The Science of Earworms, Or Why You’re Singing Carly Rae Jepsen Right Now

“Hey I just met you. And this is crazy. Here’s my number. So call me maybe?”

If you’ve turned on the radio, walked through a supermarket or surfed the Internet within the last few weeks, it’s fairly likely you’ll be able to hum the melody that supports those lyrics. Even maybe—and there’s no judgement here—you might be able to sing those lyrics loudly on your own.

You might not know the singer’s name, but Carly Rae Jepson’s current hit single, “Call Me Maybe,” ranks among this summer’s contenders for Earworm of the Year. Even The Today Show has caught Carly fever.

What you might not know is that there’s actually an entire science behind why certain music gets “stuck” inside your head. Neurologist Oliver Sacks, in writing about the power of earworms in his book, Musicophilia, theorizes that they could be a reaction to “the overwhelming, and at times, helpless, sensitivity of our brains to music.” A paper published last fall in the Psychology of Music found that almost any sensory perception can trigger that “on” switch in our brains. Repeated exposure, current mental state and even nostalgic memory are among the various reasons that certain music stays with you.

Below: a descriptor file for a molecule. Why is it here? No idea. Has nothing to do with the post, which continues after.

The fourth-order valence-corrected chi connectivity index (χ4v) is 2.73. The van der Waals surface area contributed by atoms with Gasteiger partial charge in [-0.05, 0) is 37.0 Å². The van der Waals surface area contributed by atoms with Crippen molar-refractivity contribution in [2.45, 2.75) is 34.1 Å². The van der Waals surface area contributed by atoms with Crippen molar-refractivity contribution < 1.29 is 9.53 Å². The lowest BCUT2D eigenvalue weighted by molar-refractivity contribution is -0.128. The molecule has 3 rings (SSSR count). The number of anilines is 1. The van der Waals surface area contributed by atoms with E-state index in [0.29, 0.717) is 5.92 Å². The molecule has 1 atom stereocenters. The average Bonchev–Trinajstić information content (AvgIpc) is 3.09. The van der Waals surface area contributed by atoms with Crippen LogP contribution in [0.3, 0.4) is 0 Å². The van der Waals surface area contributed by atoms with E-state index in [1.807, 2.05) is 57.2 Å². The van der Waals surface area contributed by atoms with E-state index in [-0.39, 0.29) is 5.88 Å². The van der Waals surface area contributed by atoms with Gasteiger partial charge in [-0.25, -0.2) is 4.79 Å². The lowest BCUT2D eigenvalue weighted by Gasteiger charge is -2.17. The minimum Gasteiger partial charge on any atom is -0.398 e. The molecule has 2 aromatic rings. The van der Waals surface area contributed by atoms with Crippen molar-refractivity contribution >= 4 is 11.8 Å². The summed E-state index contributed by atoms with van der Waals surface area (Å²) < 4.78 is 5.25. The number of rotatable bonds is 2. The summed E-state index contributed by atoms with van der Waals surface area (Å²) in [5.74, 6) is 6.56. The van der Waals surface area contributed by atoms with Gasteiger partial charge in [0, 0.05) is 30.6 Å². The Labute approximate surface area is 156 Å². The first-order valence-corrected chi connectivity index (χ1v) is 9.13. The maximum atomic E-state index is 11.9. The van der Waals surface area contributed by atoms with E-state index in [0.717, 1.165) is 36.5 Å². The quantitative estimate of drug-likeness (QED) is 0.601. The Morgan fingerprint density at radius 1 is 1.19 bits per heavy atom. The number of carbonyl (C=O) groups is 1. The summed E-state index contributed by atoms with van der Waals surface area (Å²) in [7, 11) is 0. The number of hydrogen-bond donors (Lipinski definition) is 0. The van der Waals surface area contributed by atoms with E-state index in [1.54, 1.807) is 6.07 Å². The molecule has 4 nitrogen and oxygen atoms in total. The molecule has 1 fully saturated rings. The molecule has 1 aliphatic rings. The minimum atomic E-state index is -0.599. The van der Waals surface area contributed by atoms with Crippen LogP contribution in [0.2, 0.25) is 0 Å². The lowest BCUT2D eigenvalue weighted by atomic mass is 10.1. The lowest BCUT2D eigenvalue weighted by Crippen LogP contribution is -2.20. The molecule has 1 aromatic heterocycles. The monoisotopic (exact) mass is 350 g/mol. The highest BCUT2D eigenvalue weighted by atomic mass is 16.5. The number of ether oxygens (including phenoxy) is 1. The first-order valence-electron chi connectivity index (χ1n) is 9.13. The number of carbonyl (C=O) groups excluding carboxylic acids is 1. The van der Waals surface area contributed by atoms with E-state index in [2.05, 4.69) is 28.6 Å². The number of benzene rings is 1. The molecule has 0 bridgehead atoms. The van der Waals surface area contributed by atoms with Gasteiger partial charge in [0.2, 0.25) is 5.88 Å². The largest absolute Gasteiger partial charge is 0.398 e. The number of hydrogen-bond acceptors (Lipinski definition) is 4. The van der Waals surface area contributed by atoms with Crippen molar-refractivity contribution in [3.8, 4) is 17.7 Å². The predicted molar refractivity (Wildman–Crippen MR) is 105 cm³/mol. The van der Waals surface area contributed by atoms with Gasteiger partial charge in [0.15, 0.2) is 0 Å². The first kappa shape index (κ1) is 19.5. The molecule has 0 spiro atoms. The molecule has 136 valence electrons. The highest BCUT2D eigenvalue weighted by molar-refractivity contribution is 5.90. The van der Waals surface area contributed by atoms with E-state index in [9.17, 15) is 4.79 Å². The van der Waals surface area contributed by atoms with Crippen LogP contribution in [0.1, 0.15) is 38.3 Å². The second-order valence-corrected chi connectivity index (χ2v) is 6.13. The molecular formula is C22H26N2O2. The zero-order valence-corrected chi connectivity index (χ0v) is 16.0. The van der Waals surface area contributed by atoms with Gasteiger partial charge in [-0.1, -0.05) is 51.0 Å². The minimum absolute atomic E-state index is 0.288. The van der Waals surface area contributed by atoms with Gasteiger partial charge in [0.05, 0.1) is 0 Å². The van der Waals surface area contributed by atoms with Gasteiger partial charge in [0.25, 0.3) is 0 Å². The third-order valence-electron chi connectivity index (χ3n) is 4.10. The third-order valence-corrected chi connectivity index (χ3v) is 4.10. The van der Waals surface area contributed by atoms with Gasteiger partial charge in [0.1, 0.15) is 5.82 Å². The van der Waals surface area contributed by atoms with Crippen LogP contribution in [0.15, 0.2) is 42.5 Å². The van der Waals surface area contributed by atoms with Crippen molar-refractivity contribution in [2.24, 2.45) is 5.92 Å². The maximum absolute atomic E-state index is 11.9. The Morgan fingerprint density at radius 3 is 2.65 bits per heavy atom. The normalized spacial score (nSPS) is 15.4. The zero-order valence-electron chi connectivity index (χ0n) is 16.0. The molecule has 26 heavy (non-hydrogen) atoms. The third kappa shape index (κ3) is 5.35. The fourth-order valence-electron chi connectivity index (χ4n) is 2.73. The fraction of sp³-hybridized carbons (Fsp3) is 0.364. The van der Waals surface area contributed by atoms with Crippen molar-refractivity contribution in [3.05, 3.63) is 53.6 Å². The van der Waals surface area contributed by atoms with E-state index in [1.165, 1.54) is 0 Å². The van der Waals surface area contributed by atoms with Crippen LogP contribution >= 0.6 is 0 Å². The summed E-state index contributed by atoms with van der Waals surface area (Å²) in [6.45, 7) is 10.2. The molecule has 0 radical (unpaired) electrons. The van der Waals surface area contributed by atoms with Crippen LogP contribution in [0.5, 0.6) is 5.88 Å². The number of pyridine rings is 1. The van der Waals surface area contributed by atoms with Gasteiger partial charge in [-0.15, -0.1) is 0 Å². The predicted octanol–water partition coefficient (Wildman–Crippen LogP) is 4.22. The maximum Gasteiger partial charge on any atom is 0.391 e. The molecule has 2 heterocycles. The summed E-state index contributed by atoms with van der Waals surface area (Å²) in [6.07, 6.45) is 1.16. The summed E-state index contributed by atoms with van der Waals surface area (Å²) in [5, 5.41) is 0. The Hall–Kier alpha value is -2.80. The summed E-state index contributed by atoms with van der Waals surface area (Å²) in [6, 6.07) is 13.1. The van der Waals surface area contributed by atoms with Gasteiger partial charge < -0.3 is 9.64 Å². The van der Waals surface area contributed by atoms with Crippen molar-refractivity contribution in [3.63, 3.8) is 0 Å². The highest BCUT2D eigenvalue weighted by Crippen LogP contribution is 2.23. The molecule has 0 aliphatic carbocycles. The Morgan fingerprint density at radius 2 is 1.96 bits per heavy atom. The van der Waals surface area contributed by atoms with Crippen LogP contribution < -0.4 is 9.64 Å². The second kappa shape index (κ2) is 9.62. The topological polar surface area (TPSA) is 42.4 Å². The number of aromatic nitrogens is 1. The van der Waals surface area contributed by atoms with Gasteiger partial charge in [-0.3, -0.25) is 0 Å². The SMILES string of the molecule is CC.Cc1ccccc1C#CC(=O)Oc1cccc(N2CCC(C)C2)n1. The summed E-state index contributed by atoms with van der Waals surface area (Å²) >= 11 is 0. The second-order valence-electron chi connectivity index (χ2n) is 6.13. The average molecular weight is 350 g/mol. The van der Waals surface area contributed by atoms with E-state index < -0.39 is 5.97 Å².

So while “Call Me Maybe” was not among the discussion points at the “Reawakening The Brain Through Music” event at the NYU Skirball Center, the science behind why it and other tunes like it can so easily lodge in your head were. Cognitive neuroscientist Petr Janata and musician Stanley Jordan joined Sacks at the World Science Festival program, which was moderated by “60 Minutes” correspondent Lesley Stahl.

(Photo courtesy of Akbar Sim)


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